Quality of Life in Patients With Endometrial Cancer
Minimally invasive surgical approaches and adjuvant brachytherapy for patients with high-intermediate-risk endometrioid cancer are among the advances that may have a positive impact on quality of life (QOL).
Professor and Vice Chair for Diversity, Equity and Inclusion
“Most patients with endometrioid tumors have negative lymph nodes, and the cancer is usually stage IA or IB. Women in this group generally have an excellent survival rate and do not require adjuvant therapy. Once they recover from surgery, they are able to move on with their lives and have an excellent QOL.”
Of course, receiving a diagnosis of cancer can impact one's QOL. But, beyond that, the type of endometrial cancer, its stage, and its treatment, along with the associated side effects of treatment, are all factors that can influence health-related QOL. Health-related QOL has been studied in the 12 months after initial treatment, and it is clear, for instance, that having multiple comorbidities and having advanced tumor stage can be important factors that may result in a patient requiring more support.
In general, endometrial cancers are divided into 2 broad groups: endometrioid and nonendometrioid tumors. Endometrioid tumors account for approximately 70% to 80% of cases and are graded using the International Federation of Gynecology and Obstetrics (FIGO) grading system. In contrast, nonendometrioid tumors affect approximately 20% of patients. Nonendometrioid tumor types include endometrial serous carcinoma, clear cell carcinoma, and carcinosarcoma. Endometrial serous carcinoma is the most common of the nonendometrioid tumors and is often associated with extrauterine disease.
For a patient with endometrioid histology, surgery alone is usually sufficient and, in most cases, may cure the patient without additional therapy. For most women with endometrial cancer, surgical approaches today include the laparoscopic or robotic removal of the uterus, cervix, fallopian tubes, and ovaries, as well as sentinel lymph node evaluation. These minimally invasive surgeries are associated with advantages over the traditional open abdominal approach, such as lower rates of postoperative complications.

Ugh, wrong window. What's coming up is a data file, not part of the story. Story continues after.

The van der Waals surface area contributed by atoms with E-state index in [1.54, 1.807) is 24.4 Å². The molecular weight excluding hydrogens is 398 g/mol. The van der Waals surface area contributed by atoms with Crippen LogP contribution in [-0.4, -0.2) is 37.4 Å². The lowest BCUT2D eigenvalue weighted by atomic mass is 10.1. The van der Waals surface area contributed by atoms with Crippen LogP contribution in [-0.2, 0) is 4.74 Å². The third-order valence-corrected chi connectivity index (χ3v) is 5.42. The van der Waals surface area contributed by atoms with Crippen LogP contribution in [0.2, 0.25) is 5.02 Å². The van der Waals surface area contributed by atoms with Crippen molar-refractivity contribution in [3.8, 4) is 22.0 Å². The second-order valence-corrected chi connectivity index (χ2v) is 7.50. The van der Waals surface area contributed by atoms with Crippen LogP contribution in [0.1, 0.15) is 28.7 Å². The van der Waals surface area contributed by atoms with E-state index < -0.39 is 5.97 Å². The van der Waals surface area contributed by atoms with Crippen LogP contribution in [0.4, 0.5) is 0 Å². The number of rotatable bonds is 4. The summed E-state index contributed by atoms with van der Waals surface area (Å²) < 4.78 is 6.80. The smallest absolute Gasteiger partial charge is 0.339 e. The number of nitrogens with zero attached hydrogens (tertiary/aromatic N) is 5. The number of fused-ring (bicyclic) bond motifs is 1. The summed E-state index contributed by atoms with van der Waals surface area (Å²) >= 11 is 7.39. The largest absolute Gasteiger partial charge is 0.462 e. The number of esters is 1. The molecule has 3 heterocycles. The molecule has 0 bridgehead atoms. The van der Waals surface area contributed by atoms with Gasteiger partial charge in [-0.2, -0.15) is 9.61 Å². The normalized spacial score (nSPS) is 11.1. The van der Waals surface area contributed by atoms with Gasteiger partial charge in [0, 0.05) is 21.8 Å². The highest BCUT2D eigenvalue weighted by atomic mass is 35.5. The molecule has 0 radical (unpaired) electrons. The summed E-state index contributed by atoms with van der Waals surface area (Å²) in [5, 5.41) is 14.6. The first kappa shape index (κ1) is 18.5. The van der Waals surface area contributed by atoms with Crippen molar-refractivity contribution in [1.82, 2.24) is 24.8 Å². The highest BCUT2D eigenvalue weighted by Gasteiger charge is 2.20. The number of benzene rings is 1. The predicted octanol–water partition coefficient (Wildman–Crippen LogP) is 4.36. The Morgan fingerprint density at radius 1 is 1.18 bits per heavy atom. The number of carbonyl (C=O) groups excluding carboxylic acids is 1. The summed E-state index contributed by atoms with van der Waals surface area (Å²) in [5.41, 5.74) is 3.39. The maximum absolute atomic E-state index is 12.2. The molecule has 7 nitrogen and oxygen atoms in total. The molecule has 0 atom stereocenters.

Most patients with endometrioid tumors have negative lymph nodes, and the cancer is usually stage IA or IB. Women in this group generally have an excellent survival rate and do not require adjuvant therapy. Once they recover from surgery, they are able to move on with their lives and have an excellent QOL. The rest of those with stage I disease can be categorized into low-intermediate-risk, high-intermediate-risk, and high-risk subgroups on the basis of age, tumor grade, histologic features, extent of myometrial invasion, and presence or absence of lymphovascular space invasion. Those in the high-intermediate-risk category are now generally offered adjuvant brachytherapy. Patients who receive adjuvant brachytherapy tend to have a good QOL because it is typically given in 3 to 5 treatments and is performed by vaginal cylinder insertion, and morbidity is really minimal.
If a patient has stage IV disease, we generally avoid radiation therapy and just give chemotherapy. Six cycles of chemotherapy or full pelvic radiation can significantly impact QOL. On the chemotherapy side, a very common and important side effect is peripheral neuropathy, which can be quite challenging and debilitating for women who experience it. On the radiation side, patients can experience side effects that include vaginal narrowing, which affects their sexual lives, and problems with bowels (eg, radiation-induced bowel obstruction). Secondary malignancies can also develop as a result of radiation therapy. Any of these events can significantly impact a woman’s QOL.
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